Three flows that are critical to airport operation

April 26, 2018 Mehrdad Parsad

Why airport terminal designers need to consider airplanes, bags, and passengers


When looking to improve passenger experience and create seamless passenger travel, airport designers need to keep one phrase in mind. Go with the flows.

To enhance your airport and position it for success, you need to consider three crucial flows: airplane flow, baggage flow, and passenger flow. To help visualize the concept, picture each of these flows – a group of airplanes sitting on an airstrip, a collection of suitcases riding on a conveyer belt, and a surge of passengers on the hunt for the correct gate or a tasty sandwich. These three flows are integrated. They work together. If one of them malfunctions, it immediately impacts the other two. 

Airports should keep passengers relaxed, informed, and comfortable – especially on a day with inclement weather, like this one.

Airlines want to avoid situations where planes linger on tarmacs, since that downtime leads to additional fees that airlines need to pay airports – as well as possible flight delays and frustrated passengers. Similarly, airports want to eliminate baggage bottlenecks and passenger congestion. So, designers need to create systems to identify snags, reduce lulls, and simplify the three flows to make them run as seamlessly as possible, making sure the three flows are aligned for departing passengers, arriving passengers, and transferring passengers. Functional airports lead to happy airlines, satisfied passengers, and more business. Let’s take a look at the three flows in more detail.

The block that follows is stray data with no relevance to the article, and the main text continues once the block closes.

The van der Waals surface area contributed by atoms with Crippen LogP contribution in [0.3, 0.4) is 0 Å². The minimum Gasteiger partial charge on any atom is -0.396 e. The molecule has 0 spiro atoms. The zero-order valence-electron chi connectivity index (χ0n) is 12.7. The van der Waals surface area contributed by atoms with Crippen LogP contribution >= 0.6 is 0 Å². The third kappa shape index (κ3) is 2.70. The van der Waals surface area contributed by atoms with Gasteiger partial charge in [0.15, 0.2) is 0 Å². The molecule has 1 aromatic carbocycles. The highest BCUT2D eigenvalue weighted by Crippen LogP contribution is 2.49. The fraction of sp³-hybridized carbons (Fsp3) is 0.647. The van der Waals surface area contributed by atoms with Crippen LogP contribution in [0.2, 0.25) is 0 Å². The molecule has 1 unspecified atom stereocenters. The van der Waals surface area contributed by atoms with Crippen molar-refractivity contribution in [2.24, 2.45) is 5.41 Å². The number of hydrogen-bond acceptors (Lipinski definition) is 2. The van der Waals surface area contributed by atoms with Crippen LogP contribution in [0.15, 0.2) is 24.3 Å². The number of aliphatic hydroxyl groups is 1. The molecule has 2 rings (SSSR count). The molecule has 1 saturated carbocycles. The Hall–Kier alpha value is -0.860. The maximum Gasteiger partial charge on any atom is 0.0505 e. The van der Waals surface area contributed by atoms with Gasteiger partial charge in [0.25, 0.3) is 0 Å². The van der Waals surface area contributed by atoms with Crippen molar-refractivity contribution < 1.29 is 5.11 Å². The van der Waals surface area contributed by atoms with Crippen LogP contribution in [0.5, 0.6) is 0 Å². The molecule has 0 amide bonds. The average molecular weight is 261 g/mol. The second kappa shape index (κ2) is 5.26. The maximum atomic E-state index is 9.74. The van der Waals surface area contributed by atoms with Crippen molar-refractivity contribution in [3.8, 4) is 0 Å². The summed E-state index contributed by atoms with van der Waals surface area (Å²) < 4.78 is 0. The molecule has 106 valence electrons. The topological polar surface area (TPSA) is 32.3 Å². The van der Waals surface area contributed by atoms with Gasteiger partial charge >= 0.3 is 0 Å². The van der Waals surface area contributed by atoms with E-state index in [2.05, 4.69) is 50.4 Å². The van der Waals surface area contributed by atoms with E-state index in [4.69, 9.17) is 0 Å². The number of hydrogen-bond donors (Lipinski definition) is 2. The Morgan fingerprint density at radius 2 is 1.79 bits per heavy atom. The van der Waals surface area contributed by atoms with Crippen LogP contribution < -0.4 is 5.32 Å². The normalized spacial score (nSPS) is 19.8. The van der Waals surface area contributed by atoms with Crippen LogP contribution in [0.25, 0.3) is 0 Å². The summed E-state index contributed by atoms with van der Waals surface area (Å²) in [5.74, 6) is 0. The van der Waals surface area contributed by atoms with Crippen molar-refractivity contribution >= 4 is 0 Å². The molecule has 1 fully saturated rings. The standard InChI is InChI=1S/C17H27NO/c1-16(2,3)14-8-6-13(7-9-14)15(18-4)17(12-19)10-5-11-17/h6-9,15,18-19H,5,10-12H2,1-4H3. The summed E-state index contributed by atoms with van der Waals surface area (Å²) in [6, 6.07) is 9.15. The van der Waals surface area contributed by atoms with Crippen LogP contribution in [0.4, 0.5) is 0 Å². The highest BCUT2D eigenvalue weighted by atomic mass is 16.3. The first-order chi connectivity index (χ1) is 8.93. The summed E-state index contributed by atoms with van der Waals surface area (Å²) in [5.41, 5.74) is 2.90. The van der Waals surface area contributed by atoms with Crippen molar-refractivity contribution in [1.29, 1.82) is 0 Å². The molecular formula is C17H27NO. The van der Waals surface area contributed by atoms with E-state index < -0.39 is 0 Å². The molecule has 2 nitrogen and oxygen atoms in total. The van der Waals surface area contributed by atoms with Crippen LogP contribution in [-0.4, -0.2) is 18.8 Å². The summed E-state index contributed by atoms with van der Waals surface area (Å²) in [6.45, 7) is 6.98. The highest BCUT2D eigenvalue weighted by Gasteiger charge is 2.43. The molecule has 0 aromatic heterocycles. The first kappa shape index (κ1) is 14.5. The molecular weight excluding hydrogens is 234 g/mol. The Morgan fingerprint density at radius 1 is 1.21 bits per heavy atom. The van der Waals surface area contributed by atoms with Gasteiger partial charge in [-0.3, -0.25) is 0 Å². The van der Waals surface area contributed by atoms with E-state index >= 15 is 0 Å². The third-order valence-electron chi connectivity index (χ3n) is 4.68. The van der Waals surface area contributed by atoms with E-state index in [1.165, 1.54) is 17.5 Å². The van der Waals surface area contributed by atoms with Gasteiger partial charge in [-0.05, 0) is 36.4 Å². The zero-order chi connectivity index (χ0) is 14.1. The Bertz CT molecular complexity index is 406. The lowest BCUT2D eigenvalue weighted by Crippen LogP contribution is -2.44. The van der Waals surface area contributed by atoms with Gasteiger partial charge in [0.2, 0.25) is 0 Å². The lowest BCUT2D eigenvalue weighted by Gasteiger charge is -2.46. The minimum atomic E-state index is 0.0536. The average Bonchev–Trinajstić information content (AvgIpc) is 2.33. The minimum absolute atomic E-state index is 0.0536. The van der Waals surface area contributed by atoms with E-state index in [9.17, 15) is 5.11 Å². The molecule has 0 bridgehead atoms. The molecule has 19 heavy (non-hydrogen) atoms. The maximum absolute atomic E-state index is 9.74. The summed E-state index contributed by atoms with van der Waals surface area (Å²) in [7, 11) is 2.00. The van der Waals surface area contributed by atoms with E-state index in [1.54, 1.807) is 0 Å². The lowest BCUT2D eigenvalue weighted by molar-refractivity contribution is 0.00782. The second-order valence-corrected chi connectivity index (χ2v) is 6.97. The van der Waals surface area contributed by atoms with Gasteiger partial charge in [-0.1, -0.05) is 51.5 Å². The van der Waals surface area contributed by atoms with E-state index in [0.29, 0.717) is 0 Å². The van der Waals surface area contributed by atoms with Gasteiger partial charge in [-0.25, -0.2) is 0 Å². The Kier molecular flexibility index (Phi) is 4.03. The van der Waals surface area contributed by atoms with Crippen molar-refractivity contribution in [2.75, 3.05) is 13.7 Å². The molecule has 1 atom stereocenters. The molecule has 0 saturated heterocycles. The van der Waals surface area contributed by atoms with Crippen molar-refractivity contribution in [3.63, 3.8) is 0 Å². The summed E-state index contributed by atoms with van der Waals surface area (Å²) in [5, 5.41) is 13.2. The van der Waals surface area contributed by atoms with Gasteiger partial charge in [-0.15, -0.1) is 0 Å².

The airplane flow is the most important, as far as airport operation goes. That may surprise you but, without the airplane, the quality of the baggage system or the efficiency of the passenger flow don’t matter. Air travel isn’t possible without the aircraft.

It’s in the airport’s best interest for passengers to zoom through the security process, since they’ll be able to spend more money at retail and food outlets when they’re lingering around their gates.

The airplane flow has several steps, including arriving at the airport and taxing to the gate, letting passengers deplane, giving the empty plane a security sweep and a clean, inviting the new passengers on board, taxing on the tarmac, and then taking off for the next flight.

Two of the steps in this process take a long time, and both involve passengers. Arriving passengers often take a while to deplane, as they’re rummaging for their carry-on bags and lining up to leave the aircraft. Then, once the crew performs a security sweep and loads the plane with food, beverages, and other service items, it takes a while for passengers to board, as they’re waiting for their zone to be called and then trying to fit their bags into overhead compartments.

Airports are partly judged by “on-time performance,” which measures how early or late planes are arriving or leaving the gate. Are planes sticking to the published schedule? Airports that function well have a positive on-time performance, as they’re able to easily make up for delayed arrivals in their early departures schedule. Airports that have a negative on-time performance often don’t make up for loss of time for passengers. Reducing downtime positions airports for more business, since airlines will want to land at a functional, profitable airport.


The baggage flow breaks down into three different streams – departures, arrivals, and transfers – and runs parallel to the passenger flow. To optimize the baggage system, airports should sync the baggage and passenger flows. The baggage system needs to keep up with the passenger’s speed, as he or she travels from the bag drop area to the airplane.

The baggage flow process has a few critical steps. Once a passenger checks in and gets their luggage tagged, they leave it at the bag drop. At that point, the luggage begins its own journey, travelling along conveyers, getting sorted into the correct destination area in the bag makeup area, and then getting picked up by baggage handlers and loaded into the airplane.